Combining cells with polymer substrates to engineer implants directed at repairing retinal tissue requires attention to the interacting properties of the particular cell type and the chosen polymer. In the present Example, it was important to consider the relationship between the response properties of the selected RPC population and the microenvironment of the PCL nanowire scaffolds, particularly with respect to how this might influence retinal cell fates. The RPCs used in this study were isolated from GFP+ C57BL/6 mice at post-natal day 0 (P0), a developmental time shown to produce primarily rod, bipolar and Mueller cells (11-13). The transient expression of Notch and yan, receptors by P0 mRPCs provide examples of known pathways capable of influencing cell fate in response to exogenous signaling. In a further example, in the presence of ciliary neurotrophic factor (CNTF), which is produced by the developing retina, higher numbers of P0 RPCs can be driven to express opsin (12). After time in culture, P0 RPCs not expressing opsin and exposed to CNTF tend to differentiate toward a bipolar cell fate (14). Under the proliferation conditions used in this Example, RPCs were incubated in elevated levels (20 ng/ml) of epidermal growth factor (EGF) to maintain mitogenic activity. According to one report, P0 RPCs transiently express the EGF receptor (EGFR) and proliferate in response to EGF via a Notch signaling pathway (15). It has also been reported that exposure to EGF has the potential to over-ride intrinsic fate cues of late progenitors and drive differentiation towards a glial fate (15-16). Earlier studies demonstrated that PLGA scaffolds tend to sequester EGF from the surrounding medium and the PCL material used in the current study might potentially behave in a similar manner. In this way, GFAP expression by RPCs on SNW in vitro might result from decreased availability of EGF and hence the influence of diminished EGF signaling on cell competence. Another possibility is that treatment of scaffolds with the substrate laminin, used to promote cellular adherence for transplantation, might also have contributed to the observed changes in cellular behavior.
The morphologic changes of RPCs that occurred in response to SNW scaffold architecture involved the anchoring of cell soma to aggregated nanowire tips with extension of lamellipodia-like structures toward adjacent cells. The RPCs made apparent contacts with one another forming uniform monolayers across aggregated nanowire bundles. This type of cell morphology across a polymer surface has been referred to as an “adhesion plaque” and serves to strengthen cell-to-substratum attachment (17). In addition to geometric constraints conferred by the fine structure of the nanowire scaffolds, the morphology of co-cultured RPCs is likely influenced by any changes in cellular phenotype occurring under these circumstances, as discussed in previous studies (7, 18). Taken together, the gene expression patterns and substrate-directed morphologies indicate a trend toward more mature phenotypes for mRPCs cultured on laminin-treated PCL nanowire substrates.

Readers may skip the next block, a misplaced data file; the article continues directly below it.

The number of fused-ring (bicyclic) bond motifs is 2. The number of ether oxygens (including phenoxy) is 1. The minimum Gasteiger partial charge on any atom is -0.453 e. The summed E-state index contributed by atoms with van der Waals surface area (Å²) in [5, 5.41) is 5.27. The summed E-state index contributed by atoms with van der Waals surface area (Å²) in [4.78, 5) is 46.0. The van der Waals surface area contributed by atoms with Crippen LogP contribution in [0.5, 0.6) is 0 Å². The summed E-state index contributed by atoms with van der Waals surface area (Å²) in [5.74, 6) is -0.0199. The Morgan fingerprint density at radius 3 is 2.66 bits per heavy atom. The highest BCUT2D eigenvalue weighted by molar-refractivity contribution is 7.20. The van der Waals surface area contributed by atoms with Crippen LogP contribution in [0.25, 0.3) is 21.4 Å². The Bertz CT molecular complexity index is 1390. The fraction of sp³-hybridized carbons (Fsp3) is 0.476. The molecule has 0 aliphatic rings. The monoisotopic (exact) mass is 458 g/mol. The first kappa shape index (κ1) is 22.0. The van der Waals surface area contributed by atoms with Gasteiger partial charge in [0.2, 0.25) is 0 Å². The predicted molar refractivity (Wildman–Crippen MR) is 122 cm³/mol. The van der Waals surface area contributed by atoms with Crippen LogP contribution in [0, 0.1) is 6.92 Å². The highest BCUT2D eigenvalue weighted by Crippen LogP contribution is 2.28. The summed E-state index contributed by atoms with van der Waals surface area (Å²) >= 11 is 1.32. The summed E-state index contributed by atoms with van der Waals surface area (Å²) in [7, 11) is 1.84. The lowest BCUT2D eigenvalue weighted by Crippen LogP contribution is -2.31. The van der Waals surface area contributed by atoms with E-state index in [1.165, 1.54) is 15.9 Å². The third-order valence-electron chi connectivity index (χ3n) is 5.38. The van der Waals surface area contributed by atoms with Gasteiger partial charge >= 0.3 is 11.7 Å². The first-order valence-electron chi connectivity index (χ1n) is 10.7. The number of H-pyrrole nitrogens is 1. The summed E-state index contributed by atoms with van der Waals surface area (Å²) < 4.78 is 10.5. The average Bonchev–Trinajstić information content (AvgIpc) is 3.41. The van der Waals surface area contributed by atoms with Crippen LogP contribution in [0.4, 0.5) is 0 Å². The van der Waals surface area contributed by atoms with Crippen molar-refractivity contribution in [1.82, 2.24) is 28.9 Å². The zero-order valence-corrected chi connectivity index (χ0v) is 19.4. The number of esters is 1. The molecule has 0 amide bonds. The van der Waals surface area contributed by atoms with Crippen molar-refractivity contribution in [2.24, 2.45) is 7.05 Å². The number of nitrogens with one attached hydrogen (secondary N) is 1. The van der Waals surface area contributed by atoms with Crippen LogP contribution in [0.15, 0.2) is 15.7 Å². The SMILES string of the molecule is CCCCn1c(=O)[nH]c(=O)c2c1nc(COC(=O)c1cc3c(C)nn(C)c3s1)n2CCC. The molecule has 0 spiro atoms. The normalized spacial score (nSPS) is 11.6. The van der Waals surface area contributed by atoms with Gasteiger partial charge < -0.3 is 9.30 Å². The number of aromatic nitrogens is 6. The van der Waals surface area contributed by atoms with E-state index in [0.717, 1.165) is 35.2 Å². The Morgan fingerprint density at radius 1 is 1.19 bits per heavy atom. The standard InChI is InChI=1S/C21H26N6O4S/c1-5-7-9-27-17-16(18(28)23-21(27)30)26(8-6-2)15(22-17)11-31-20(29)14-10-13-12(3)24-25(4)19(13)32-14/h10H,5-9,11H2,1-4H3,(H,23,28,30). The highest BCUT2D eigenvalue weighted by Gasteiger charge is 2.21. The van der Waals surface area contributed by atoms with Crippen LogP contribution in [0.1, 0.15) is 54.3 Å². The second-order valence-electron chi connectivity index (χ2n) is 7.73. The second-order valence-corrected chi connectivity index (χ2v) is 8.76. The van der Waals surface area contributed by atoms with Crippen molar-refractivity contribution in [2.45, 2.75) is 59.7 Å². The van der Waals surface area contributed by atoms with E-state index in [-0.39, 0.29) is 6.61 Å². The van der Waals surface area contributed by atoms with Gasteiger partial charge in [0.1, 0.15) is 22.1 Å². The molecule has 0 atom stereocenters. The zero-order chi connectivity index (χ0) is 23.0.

The characterization of cycling uncommitted multipotent RPCs is challenged by the tendency of these cells to express a range of different neural and glial fate-related transcripts (19). Individual multipotent RPCs of the same type exhibit transient changes in molecular heterogeneity at different time points. After terminal mitosis, non-fate specific markers are down-regulated while selected fate markers are more strongly expressed. Even after RPCs have exited the mitotic cycle, they retain a level of plasticity and can change expression patterns and redirect fate (20). In this study, mitogenic sub-populations of RPCs interacting with PCL nanowires could be seen to up-regulate fate-specific markers. Nevertheless, these results indicate a trend toward a differentiated state rather than clear evidence of terminal differentiation. The nanowire surface appears to be capable of at least partially modifying the growth kinetics, morphology and expression patterns of adhering progenitor cells. Co-culture of RPC-containing polymers with retinal explants resulted in migration of the progenitor cells into each retinal layer. Of the markers evaluated, the transplanted cells reacted for recoverin and PKC expression. The morphology of the migrated cells resembled glial and neural subtypes appropriate to their region of laminar integration. The in vivo subretinally transplanted RPCs also integrated into each lamina with a preference for IPL and GCL layers. The majority of cells labeled for GFAP expression. This finding may be the result of the developmental potential of the selected RPC population for differentiation towards a glial fate, and/or partially influenced by EGF exposure as discussed above (15, 21).
In terms of transplantation, based on the number (˜100,000) of RPCs attached to 1.0×1.0 mm pieces of SNW and LNW at day 7, we can predict that approximately 50,000 RPCs were delivered on each 0.5×1.0 mm graft that was transplanted. This level of cell delivery was sufficient to achieve direct migration and integration of RPCs from the scaffold into regions of the host retina adjacent to the transplantation site. As such, delivering pre-determined numbers of RPCs to a specific region of the retina damaged by disease or injury may be an approach to retinal tissue repair (4).
All of the following references are herein incorporated by reference in their entireties as if full set forth herein.
All publications and patents mentioned in the above specification are herein incorporated by reference. Various modifications and variations of the described method and system of the invention will be apparent to those skilled in the art without departing from the scope and spirit of the invention. Although the invention has been described in connection with specific preferred embodiments, it should be understood that the invention as claimed should not be unduly limited to such specific embodiments. Indeed, various modifications of the described modes for carrying out the invention which are obvious to those skilled in chemistry and molecular biology or related fields are intended to be within the scope of the following claims.